LUBEC - Jon Wing Lum passed away, Dec. 18, 2015. "Wing" as he liked to be called, was a passionate and kind hearted soul, a devoted family man and maverick filmmaker -- a free spirit who played by his own set of rules. Wise and fool hardy, stoic and tender, whimsical and melancholy, open minded and set in his ways, frugal and extravagant, special yet ordinary -- a contradictory and complicated individual. He was genuinely curious about the world around him and before his eyesight started failing, would often read the Sunday New York Times in one sitting! He viewed what was happening to his changing mind and body through the detached and critical eye of an intellectual, and faced his health challenges with novel "out of the box" approaches in healing -- which was a brilliant strategy as he lived longer than all expectations. He loved his family, living close to nature in a small town but also longed for the authentic Chinese BBQ a city offers. He appreciated his solitude but also making music with friends, telling jokes, discussing politics, and the game of basketball. Even when money was tight, a Christmas ritual was taking his children to experience the magical grace of Julius Irving (aka "Dr. J") of the Philadelphia 76ers -- even though his home team was the NY Knicks! He grew up in Cinatown, getting into trouble and playing pickup ball on its concrete courts. Although his parents expected him to take advantage of their hard earned prosperity, he chose the life of an artist. After studying sculpture at Bard College, he traveled the world and found his future family in the artistic enclave of Cuernavaca, Mexico. He provided his children, and one of his grandchildren, with private progressive schooling, art and music lessons, personal basketball coaching, a summer home in Lubec to escape the sweltering NYC summers, and so much more than can be expressed in this announcement of his passing.
Before he created his own company in 1958, Wing Productions, he apprenticed with the editor of Fritz Lang's masterpiece "M". The first film he directed and produced was short-listed for an Academy Award. He was a pioneer in the field of documentary filmmaking, not only being Asian American but also due to his contributions to the groundbreaking approach of "Catalytic Cinema", when making a film not only serves to witness, but the act itself is an agent of change. He was deeply committed to giving voice to those who could not speak for themselves. One of many examples is the film "Save Chinatown" which prevented a small, largely immigrant community from losing their only church and community center. At the same time, throughout his career, he worked with luminaries such as Buckminster Fuller, Louis Kahn, Willem de Kooning and Jasper Johns. And for many years he mentored young filmmakers as an associate professor at the Philadelphia College of Art. For more information about his accomplishments go to: www.jonwinglum.com.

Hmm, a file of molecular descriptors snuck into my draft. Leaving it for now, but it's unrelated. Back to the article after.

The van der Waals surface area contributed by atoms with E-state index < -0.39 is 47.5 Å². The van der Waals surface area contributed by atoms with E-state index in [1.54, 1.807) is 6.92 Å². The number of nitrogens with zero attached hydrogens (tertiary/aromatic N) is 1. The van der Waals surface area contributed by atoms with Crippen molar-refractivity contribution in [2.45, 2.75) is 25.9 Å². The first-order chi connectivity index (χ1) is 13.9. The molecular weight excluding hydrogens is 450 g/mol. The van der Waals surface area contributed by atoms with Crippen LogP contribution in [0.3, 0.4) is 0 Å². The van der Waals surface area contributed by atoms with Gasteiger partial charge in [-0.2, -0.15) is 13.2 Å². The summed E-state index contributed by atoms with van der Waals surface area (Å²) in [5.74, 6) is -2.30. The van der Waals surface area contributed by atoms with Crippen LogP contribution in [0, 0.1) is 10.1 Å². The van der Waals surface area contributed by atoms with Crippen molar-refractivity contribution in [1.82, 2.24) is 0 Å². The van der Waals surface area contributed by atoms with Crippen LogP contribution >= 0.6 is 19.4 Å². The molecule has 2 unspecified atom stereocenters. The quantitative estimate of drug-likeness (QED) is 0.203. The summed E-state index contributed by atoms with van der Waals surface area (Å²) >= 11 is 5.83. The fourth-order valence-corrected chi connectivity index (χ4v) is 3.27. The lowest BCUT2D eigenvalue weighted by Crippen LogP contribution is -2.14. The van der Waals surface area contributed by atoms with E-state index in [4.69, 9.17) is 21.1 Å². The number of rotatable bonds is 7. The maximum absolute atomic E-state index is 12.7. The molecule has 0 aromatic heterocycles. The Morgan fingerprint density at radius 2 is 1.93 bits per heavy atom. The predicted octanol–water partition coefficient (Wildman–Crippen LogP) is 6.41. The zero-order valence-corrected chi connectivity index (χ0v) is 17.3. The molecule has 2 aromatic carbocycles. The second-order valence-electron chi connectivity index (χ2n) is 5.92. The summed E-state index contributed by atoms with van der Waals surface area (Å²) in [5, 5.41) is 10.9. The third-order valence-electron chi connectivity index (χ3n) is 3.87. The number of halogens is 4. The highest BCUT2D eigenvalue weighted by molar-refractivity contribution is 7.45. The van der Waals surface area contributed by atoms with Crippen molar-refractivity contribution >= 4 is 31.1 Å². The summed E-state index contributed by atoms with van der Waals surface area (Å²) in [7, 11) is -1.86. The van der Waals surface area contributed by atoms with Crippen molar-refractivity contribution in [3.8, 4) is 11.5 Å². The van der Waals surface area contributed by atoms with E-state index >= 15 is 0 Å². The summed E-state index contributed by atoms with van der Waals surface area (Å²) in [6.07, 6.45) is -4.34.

Yet, with all his professional success, he often shared that what he was most proud of was his children and grandchildren turned out to be "good people". For the last fifteen years he lived a quiet and modest life in an idyllic home a stone's throw away from the Bay of Fundy. Even though retired and dealing with several serious health issues, he continued to engage with and support the community he lived in -- not only other artists in the Lubec area, but members of the Passamaquoddy. He lived his last days as he lived before and during his illness -- with courage, resilience and dignity. He wasn't quite ready, but he was getting there. Those who knew him well could sense he was more at peace, calmly letting go. And since he lived so many years longer than predicted, and the history of his multiple remissions so unusual, his doctors chose to present his case at an international medical conference. So essentially, he was an outlier, a true original who chose the road less traveled--before it was fashionable or trendy -- who accepted and often embraced its inherent joys and sorrows.
He is survived by his wife, three children and four grandchildren. His family, colleagues, students and many friends will miss him deeply.
A memorial will be held on Monday, December 28 from 3 p.m. to 7 p.m. at Crow Town Gallery www.crowtowngallery.com located at 406 South Lubec Road, Lubec, ME 04652. Light refreshments will be served and some of his work will be shown. His family would like to honor his memory by celebrating his life. He was a great dancer who loved musicians -- and their music -- so this gathering will create a space and time for both!
For more information, please contact his family at 808-590-2007 or 845-332-6657. Condolences and memories may be shared at www.mcclurefamilyfuneral.com.
Published on  December 26, 2015